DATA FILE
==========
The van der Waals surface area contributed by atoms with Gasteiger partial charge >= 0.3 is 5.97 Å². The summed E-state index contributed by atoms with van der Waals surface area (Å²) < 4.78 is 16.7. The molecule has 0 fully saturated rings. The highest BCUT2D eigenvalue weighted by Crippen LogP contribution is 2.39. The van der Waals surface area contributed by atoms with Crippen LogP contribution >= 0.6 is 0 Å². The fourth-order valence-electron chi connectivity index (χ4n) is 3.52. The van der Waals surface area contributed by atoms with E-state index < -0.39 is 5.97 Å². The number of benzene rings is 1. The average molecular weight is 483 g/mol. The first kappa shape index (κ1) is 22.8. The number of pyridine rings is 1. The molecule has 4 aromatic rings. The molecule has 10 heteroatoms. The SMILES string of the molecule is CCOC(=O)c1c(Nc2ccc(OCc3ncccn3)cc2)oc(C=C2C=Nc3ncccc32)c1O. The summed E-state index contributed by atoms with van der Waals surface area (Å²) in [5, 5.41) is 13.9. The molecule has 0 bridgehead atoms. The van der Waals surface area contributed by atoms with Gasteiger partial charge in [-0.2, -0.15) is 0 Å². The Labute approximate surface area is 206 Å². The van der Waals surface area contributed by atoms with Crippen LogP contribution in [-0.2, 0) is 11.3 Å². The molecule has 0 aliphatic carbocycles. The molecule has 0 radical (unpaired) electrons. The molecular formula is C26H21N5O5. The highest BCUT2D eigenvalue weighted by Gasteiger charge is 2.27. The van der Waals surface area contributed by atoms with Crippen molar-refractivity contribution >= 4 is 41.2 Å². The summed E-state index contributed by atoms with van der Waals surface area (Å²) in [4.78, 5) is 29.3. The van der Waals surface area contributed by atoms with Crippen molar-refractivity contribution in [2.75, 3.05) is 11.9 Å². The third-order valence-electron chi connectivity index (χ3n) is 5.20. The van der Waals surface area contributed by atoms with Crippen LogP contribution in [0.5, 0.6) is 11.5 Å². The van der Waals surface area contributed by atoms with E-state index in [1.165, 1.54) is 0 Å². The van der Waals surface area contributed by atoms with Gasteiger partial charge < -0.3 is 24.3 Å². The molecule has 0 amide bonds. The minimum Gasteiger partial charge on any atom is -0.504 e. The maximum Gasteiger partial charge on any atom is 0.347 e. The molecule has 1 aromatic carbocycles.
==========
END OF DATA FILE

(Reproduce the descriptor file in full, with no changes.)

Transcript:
The van der Waals surface area contributed by atoms with Gasteiger partial charge >= 0.3 is 5.97 Å². The summed E-state index contributed by atoms with van der Waals surface area (Å²) < 4.78 is 16.7. The molecule has 0 fully saturated rings. The highest BCUT2D eigenvalue weighted by Crippen LogP contribution is 2.39. The van der Waals surface area contributed by atoms with Crippen LogP contribution >= 0.6 is 0 Å². The fourth-order valence-electron chi connectivity index (χ4n) is 3.52. The van der Waals surface area contributed by atoms with E-state index < -0.39 is 5.97 Å². The number of benzene rings is 1. The average molecular weight is 483 g/mol. The first kappa shape index (κ1) is 22.8. The number of pyridine rings is 1. The molecule has 4 aromatic rings. The molecule has 10 heteroatoms. The SMILES string of the molecule is CCOC(=O)c1c(Nc2ccc(OCc3ncccn3)cc2)oc(C=C2C=Nc3ncccc32)c1O. The summed E-state index contributed by atoms with van der Waals surface area (Å²) in [5, 5.41) is 13.9. The molecule has 0 bridgehead atoms. The van der Waals surface area contributed by atoms with Gasteiger partial charge in [-0.2, -0.15) is 0 Å². The Labute approximate surface area is 206 Å². The van der Waals surface area contributed by atoms with Crippen LogP contribution in [-0.2, 0) is 11.3 Å². The molecule has 0 aliphatic carbocycles. The molecule has 0 radical (unpaired) electrons. The molecular formula is C26H21N5O5. The highest BCUT2D eigenvalue weighted by Gasteiger charge is 2.27. The van der Waals surface area contributed by atoms with Crippen molar-refractivity contribution >= 4 is 41.2 Å². The summed E-state index contributed by atoms with van der Waals surface area (Å²) in [4.78, 5) is 29.3. The van der Waals surface area contributed by atoms with Crippen molar-refractivity contribution in [2.75, 3.05) is 11.9 Å². The third-order valence-electron chi connectivity index (χ3n) is 5.20. The van der Waals surface area contributed by atoms with Crippen LogP contribution in [0.5, 0.6) is 11.5 Å². The van der Waals surface area contributed by atoms with E-state index in [1.165, 1.54) is 0 Å². The van der Waals surface area contributed by atoms with Gasteiger partial charge < -0.3 is 24.3 Å². The molecule has 0 amide bonds. The minimum Gasteiger partial charge on any atom is -0.504 e. The maximum Gasteiger partial charge on any atom is 0.347 e. The molecule has 1 aromatic carbocycles.